A large scale study was conducted to assess potential links between air quality and human health outcomes. Health records were used as a proxy measure for health outcomes. Residents of Fort McMurray and Lethbridge, Alberta, Canada were used in the comparison of risks of selected morbidity and mortality measures during a 3 year period between 1995 and 1998. Data on the socio-demography, morbidity, and mortality were linked by PI and geographic area from the Health Care Insurance Plan, physical and hospital billing systems, and vital statistics death registration. Age was the most important confounder. Asthma incidence for children 3 years or less was examined along with prevalence and mortality of selected diseases for each sex and age group. Results showed that the incidence of asthma varied by age and sex but not by study area. There was no major difference in death from lung cancer, cardiovascular disease, coronary heart disease, respiratory disorders and COPD between residents of the target and control communities. 6 figs
Fenz, Stefan; Heurix, Johannes; Neubauer, Thomas; Rella, Antonio
Abstract Whenever personal data is processed, privacy is a serious issue. Especially in the document-centric e-health area, the patients' privacy must be preserved in order to prevent any negative repercussions for the patient. Clinical research, for example, demands structured health records to carry out efficient clinical trials, whereas legislation (e.g. HIPAA) regulates that only de-identified health records may be used for research. However, unstructured and often paper-based data dominates information technology, especially in the healthcare sector. Existing approaches are geared towards data in English-language documents only and have not been designed to handle the recognition of erroneous personal data which is the result of the OCR-based digitization of paper-based health records.
Full Text Available The article reports on experiences in e-Health platforms and services for supporting medical research into the causes and relationships among physiological parameters and health problems concerning different chronic diseases. The Personal Health Record (PHR is a way of standardizing electronic management of medical information between patients and their physicians, including medical bodies collaborating in providing integrated medical care services. We describe roles and aims behind electronic health records, follow with applicable legal and standardizations frameworks and relevant European activities, leading to the presentation of common commercial and open-source implementations of such systems, concluding with the indication of specific adaptations enabling a use of stored personal health data for scientific research into causes and evaluation of chronic illnesses. We describe ethical and privacy concerns that are relevant to using and exchanging electronic health information.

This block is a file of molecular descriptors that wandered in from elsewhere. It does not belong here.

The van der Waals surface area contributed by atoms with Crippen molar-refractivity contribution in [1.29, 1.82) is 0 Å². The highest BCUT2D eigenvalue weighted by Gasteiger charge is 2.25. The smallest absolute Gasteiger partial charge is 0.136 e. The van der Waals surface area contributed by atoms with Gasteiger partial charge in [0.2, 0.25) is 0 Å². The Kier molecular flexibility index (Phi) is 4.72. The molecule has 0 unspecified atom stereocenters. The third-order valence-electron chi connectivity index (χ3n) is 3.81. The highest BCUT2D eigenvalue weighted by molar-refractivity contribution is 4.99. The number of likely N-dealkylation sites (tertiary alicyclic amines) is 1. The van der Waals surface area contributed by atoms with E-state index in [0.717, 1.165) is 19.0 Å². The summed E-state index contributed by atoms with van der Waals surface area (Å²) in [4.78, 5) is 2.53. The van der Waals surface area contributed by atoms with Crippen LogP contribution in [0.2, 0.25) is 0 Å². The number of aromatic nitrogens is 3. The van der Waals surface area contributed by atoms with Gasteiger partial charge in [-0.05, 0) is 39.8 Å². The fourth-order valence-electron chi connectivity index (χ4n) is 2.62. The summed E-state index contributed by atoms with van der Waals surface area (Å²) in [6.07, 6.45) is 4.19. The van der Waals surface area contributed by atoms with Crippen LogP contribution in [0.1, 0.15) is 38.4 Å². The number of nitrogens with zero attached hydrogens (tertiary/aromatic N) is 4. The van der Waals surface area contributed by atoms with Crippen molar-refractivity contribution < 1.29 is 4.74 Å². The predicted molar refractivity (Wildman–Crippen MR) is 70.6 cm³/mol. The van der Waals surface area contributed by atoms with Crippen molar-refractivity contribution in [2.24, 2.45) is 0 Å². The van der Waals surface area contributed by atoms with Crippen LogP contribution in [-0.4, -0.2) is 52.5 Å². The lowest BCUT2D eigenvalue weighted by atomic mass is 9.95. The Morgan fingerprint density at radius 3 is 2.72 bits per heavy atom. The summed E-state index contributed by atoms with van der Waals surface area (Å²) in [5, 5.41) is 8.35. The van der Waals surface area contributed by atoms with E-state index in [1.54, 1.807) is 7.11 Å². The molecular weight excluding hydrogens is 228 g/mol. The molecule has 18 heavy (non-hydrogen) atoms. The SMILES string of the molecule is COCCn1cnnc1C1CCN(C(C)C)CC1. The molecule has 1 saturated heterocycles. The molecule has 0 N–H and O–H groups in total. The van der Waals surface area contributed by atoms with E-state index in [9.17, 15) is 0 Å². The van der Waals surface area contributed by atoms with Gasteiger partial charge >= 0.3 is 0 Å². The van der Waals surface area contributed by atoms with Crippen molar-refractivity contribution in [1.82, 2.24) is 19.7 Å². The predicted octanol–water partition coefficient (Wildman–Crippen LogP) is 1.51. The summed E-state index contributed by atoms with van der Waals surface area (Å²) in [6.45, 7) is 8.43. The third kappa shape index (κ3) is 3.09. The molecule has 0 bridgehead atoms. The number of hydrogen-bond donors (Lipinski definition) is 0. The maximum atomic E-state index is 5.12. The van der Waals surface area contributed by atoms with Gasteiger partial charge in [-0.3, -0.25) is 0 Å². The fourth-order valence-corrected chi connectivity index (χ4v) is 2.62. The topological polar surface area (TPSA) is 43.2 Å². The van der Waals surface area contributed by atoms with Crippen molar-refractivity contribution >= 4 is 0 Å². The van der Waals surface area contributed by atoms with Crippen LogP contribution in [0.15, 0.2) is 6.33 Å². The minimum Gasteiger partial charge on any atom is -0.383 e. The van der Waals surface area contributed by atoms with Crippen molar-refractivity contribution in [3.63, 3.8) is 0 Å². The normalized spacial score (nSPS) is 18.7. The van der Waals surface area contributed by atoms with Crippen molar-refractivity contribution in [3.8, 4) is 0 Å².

... change can affect your health. Read About It Climate Change and Human Health (Public Broadcasting Services (including their teacher resources)) - Web ... Health Sciences) - Overview of the potential effects of climate change on human health. Climate and Health Program: Health Effects (Centers for ...
Colomé, Juliana Silveira; de Oliveira, Dora Lucia Leidens Corrêa
In the field of health practices, there are different models of health education. The objective of this article was to identify undergraduates' concepts of health education. This descriptive exploratory study used a qualitative approach. It was developed in the Undergraduate Nursing Courses of the Federal University of Santa Maria and Federal University of Rio Grande do Sul, Brazil. Subjects were undergraduate students of the last semester before graduation. Data were collected using a semistructured interview, and submitted to thematic content analysis. The results suggest that the undergraduate nursing students' training as health educators is permeated by concepts that are a mixture of traditional and modern assumptions on health education.
Maynard, Pamela L; Rohrer, James E; Fulton, Lawrence